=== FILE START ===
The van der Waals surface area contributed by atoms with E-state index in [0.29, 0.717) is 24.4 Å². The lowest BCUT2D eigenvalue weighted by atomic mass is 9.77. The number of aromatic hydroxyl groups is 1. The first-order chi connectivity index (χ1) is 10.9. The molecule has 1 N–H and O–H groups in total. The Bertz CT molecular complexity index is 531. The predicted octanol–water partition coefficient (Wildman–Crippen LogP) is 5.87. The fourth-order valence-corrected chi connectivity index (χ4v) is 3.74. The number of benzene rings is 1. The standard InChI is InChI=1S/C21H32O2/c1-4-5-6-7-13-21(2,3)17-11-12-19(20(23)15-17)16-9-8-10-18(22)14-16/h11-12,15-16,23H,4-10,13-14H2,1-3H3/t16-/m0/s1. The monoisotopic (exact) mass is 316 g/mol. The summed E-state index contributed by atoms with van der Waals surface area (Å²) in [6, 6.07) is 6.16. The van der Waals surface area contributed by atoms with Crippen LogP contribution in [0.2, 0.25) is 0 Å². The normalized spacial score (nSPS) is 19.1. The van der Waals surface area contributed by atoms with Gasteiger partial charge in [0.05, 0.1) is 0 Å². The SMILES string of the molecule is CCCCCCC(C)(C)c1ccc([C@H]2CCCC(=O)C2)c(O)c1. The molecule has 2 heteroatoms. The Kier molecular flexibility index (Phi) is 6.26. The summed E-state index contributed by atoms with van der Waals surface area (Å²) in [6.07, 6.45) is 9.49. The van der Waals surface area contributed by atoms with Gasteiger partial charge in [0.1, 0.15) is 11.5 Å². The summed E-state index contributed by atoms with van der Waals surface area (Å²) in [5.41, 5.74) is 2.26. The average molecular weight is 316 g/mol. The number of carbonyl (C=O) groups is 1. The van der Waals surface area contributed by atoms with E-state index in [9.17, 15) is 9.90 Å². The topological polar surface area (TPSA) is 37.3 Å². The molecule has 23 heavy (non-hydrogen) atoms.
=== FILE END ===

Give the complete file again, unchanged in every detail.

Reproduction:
The van der Waals surface area contributed by atoms with E-state index in [0.29, 0.717) is 24.4 Å². The lowest BCUT2D eigenvalue weighted by atomic mass is 9.77. The number of aromatic hydroxyl groups is 1. The first-order chi connectivity index (χ1) is 10.9. The molecule has 1 N–H and O–H groups in total. The Bertz CT molecular complexity index is 531. The predicted octanol–water partition coefficient (Wildman–Crippen LogP) is 5.87. The fourth-order valence-corrected chi connectivity index (χ4v) is 3.74. The number of benzene rings is 1. The standard InChI is InChI=1S/C21H32O2/c1-4-5-6-7-13-21(2,3)17-11-12-19(20(23)15-17)16-9-8-10-18(22)14-16/h11-12,15-16,23H,4-10,13-14H2,1-3H3/t16-/m0/s1. The monoisotopic (exact) mass is 316 g/mol. The summed E-state index contributed by atoms with van der Waals surface area (Å²) in [6, 6.07) is 6.16. The van der Waals surface area contributed by atoms with Crippen LogP contribution in [0.2, 0.25) is 0 Å². The normalized spacial score (nSPS) is 19.1. The van der Waals surface area contributed by atoms with Gasteiger partial charge in [0.05, 0.1) is 0 Å². The SMILES string of the molecule is CCCCCCC(C)(C)c1ccc([C@H]2CCCC(=O)C2)c(O)c1. The molecule has 2 heteroatoms. The Kier molecular flexibility index (Phi) is 6.26. The summed E-state index contributed by atoms with van der Waals surface area (Å²) in [6.07, 6.45) is 9.49. The van der Waals surface area contributed by atoms with Gasteiger partial charge in [0.1, 0.15) is 11.5 Å². The summed E-state index contributed by atoms with van der Waals surface area (Å²) in [5.41, 5.74) is 2.26. The average molecular weight is 316 g/mol. The number of carbonyl (C=O) groups is 1. The van der Waals surface area contributed by atoms with E-state index in [9.17, 15) is 9.90 Å². The topological polar surface area (TPSA) is 37.3 Å². The molecule has 23 heavy (non-hydrogen) atoms.